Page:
Earlier this week, I called out Cleveland Browns head coach Hue Jackson for his preferential treatment of quarterback Robert Griffin III. Despite his QB putting forth quite a putrid effort in last Sunday’s loss to the Cincinnati Bengals, Jackson didn’t seem interested in critiquing anything. He instead credited Griffin for showing poise and looking like he belonged.
A couple days ago, Jackson seemed to reverse course a bit, noting that, while Griffin was understandably rusty last week, he’s officially gotten his return from injury out of the way. As a result, he said he needs to see more from his QB this weekend as the Browns visit the Buffalo Bills.
As great as it is to hear Jackson taking a much more logical approach to his treatment of Griffin (for which I’ll only take partial credit), it certainly doesn’t change much. Not yet, at least. Technically, we won’t see real proof Jackson has taken the kid gloves off with Griffin until game day.
You see, while publicly saying he needs to see more from Griffin is all well and good, Jackson has now painted himself into a corner. This is especially true if his quarterback takes the field and struggles again.
Simply put, Cleveland’s coach can go on and on about how he expects better play from Griffin, but what happens if he still isn’t getting that result during Sunday’s game? How long can Jackson tolerate Griffin’s struggles before pulling the plug?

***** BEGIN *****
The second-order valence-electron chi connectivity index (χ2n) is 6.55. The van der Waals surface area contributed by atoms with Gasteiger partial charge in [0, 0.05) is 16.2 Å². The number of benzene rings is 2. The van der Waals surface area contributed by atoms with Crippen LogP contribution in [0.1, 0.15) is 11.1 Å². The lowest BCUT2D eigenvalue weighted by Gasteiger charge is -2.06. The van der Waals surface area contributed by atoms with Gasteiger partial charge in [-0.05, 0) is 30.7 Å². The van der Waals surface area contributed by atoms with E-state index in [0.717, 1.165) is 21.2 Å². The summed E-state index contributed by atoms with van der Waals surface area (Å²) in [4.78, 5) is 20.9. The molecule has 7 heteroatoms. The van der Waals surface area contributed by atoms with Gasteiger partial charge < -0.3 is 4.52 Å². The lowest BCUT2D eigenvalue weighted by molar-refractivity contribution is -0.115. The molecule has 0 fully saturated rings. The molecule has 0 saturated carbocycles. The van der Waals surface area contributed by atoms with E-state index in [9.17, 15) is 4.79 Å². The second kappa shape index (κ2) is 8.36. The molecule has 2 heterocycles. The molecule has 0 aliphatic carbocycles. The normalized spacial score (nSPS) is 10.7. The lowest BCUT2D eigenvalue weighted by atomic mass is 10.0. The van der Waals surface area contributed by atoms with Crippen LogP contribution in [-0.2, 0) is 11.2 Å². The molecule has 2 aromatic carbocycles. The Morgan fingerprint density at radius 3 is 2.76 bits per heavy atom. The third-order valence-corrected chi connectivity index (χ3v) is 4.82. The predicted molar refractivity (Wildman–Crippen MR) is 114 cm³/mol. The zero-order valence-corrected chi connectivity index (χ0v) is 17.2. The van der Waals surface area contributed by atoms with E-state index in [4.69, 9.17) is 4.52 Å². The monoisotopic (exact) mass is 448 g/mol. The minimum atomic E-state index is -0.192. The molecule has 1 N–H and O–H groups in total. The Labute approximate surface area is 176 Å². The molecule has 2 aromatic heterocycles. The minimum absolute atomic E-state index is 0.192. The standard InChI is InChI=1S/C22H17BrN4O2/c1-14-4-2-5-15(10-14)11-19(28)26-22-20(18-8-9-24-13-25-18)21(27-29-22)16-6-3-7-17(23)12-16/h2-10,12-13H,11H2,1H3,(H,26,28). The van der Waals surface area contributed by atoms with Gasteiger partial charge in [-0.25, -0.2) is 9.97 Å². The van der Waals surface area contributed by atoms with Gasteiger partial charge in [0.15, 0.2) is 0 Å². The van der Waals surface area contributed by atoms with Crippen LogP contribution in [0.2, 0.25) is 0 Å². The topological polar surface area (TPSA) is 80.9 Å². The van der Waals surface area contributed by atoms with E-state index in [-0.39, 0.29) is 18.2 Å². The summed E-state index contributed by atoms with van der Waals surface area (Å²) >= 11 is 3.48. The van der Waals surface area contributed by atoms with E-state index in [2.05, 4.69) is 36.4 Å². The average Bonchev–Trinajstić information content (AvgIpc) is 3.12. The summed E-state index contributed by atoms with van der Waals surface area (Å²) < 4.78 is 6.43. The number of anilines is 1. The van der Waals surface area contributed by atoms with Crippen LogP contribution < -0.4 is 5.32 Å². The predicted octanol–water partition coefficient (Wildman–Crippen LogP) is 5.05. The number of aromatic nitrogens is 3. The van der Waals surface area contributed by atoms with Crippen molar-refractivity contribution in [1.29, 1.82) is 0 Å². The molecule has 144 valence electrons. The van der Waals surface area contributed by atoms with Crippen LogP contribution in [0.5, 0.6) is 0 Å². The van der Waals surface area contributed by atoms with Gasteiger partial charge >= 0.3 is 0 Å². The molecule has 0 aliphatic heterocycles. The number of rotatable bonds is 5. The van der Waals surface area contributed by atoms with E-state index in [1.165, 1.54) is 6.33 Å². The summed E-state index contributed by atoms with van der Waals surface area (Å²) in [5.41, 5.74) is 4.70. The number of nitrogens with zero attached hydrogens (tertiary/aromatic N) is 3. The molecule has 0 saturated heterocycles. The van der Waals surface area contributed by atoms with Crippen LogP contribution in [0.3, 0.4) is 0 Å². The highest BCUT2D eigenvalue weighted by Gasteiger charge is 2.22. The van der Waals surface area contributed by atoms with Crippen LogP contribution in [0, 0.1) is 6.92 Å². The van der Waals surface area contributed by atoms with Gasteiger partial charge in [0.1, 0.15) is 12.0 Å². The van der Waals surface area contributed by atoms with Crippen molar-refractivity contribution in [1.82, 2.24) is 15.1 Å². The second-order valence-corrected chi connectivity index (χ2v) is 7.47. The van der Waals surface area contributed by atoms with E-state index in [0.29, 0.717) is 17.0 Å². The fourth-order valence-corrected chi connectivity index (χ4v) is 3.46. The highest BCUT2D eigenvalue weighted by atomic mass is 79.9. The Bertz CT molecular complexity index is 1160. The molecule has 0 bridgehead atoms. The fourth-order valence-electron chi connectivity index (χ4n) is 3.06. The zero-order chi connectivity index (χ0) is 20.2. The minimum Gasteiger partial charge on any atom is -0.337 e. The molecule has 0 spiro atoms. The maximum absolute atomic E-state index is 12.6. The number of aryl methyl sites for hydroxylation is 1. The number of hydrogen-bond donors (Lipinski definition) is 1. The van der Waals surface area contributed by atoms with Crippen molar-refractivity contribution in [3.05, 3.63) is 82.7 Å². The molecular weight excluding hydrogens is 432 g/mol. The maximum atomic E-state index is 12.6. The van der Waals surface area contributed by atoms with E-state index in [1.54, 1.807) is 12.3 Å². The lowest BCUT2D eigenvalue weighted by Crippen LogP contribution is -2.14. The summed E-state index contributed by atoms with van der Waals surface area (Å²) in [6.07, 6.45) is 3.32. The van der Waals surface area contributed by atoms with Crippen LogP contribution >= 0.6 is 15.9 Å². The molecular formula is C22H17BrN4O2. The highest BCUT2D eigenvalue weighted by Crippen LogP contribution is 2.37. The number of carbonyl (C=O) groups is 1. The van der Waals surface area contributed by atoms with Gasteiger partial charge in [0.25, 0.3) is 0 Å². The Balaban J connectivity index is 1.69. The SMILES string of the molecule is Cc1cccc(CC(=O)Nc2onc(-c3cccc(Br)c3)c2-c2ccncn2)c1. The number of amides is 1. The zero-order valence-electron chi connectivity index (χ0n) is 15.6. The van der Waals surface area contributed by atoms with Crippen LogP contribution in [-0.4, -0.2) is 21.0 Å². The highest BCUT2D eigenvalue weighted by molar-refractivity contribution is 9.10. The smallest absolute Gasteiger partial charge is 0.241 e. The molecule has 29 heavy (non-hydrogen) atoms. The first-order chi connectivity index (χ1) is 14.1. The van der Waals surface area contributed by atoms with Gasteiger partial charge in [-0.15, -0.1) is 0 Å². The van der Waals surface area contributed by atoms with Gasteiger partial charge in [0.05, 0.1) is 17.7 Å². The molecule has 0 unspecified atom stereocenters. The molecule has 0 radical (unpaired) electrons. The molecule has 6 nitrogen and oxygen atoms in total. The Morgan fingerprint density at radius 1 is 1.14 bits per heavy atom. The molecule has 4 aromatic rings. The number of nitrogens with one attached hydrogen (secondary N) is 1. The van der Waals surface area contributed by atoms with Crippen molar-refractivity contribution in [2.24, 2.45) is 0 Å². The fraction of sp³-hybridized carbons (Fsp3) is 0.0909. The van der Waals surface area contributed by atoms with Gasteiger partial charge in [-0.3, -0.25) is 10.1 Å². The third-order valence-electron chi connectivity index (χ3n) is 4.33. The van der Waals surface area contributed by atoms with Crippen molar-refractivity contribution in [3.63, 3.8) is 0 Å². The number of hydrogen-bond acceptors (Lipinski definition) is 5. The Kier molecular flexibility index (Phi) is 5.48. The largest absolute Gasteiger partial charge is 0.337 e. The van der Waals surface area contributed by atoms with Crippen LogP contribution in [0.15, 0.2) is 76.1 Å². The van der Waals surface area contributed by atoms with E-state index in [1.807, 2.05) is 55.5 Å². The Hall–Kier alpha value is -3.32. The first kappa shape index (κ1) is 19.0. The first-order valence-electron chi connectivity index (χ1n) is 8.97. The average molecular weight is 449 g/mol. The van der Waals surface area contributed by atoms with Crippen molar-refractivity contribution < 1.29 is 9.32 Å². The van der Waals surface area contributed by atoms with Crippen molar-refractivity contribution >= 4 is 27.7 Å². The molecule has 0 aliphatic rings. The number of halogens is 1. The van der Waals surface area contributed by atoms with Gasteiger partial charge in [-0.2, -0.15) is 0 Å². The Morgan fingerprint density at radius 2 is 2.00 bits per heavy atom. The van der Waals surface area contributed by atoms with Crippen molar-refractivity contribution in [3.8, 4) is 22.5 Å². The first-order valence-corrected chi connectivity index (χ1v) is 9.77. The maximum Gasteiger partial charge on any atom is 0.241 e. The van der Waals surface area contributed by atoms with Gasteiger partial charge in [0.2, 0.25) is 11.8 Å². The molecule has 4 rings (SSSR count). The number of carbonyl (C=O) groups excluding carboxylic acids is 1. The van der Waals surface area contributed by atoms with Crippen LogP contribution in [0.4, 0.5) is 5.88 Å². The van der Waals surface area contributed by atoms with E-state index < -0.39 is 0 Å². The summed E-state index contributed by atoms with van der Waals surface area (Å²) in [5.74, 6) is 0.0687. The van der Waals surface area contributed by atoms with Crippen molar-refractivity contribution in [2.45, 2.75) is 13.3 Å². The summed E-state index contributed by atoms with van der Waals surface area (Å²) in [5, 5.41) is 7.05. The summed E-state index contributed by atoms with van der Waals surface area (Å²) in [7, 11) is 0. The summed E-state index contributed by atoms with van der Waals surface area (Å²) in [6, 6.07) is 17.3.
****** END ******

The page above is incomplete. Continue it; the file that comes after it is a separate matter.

There’s no denying how badly Jackson wants this project of his to work. He went out on a limb for Griffin this past offseason, seemingly convinced he could return him to his Rookie of the Year form. However, a broken bone in his shoulder has limited Griffin to just two games this season, both of which left a ton to be desired.
To this point, Jackson has refused to give up his hope of fixing the damaged quarterback. The pressure to do so is going to amplify if Griffin’s poor play continues this weekend.
First of all, Jackson and the entire Browns team likely want nothing to do with being just the second team in NFL history to go 0-16. In order to try and stop such an epic failure from taking place, Jackson has to play the guys who give the team the best chance to win.
Griffin’s performance last Sunday hardly gave Cleveland a chance to win. If this weekend is a continuation of that, yet Jackson keeps him on the field, it certainly causes problems. Not only does it impede on the Browns’ hopes of finally winning a game, it also puts doubt in the minds of every player on the sideline. It would essentially force them to wonder if their coach is doing what’s best for the team.
Complicating things further is how Jackson has handled his quarterbacks earlier this year.
Remember, he made a controversial move in yanking rookie Cody Kessler midway through Cleveland’s Week 10 loss to the Baltimore Ravens. At the time, he was playing decently and the Browns were still in the game. However, Jackson made the switch anyway, then watched it backfire as backup Josh McCown imploded.
It should be noted Kessler has faced heavy critique from Jackson this year, even after performances which were far better than what Griffin gave last week (and Week 1 for that matter).
How could Cleveland’s coach keep watching Griffin struggle despite having already yanked another quarterback this season for far less? Not only would it make Jackson look bad, it would make him look hypocritical.
As you can see, Jackson desperately needs Griffin to improve his play this weekend. Otherwise, he’s going to have to decide what’s more important to him – putting his team in a position to win or proving he was right about his much-maligned quarterback.
If it’s the latter, the Browns will have a problem far greater than what’s being seen on the field.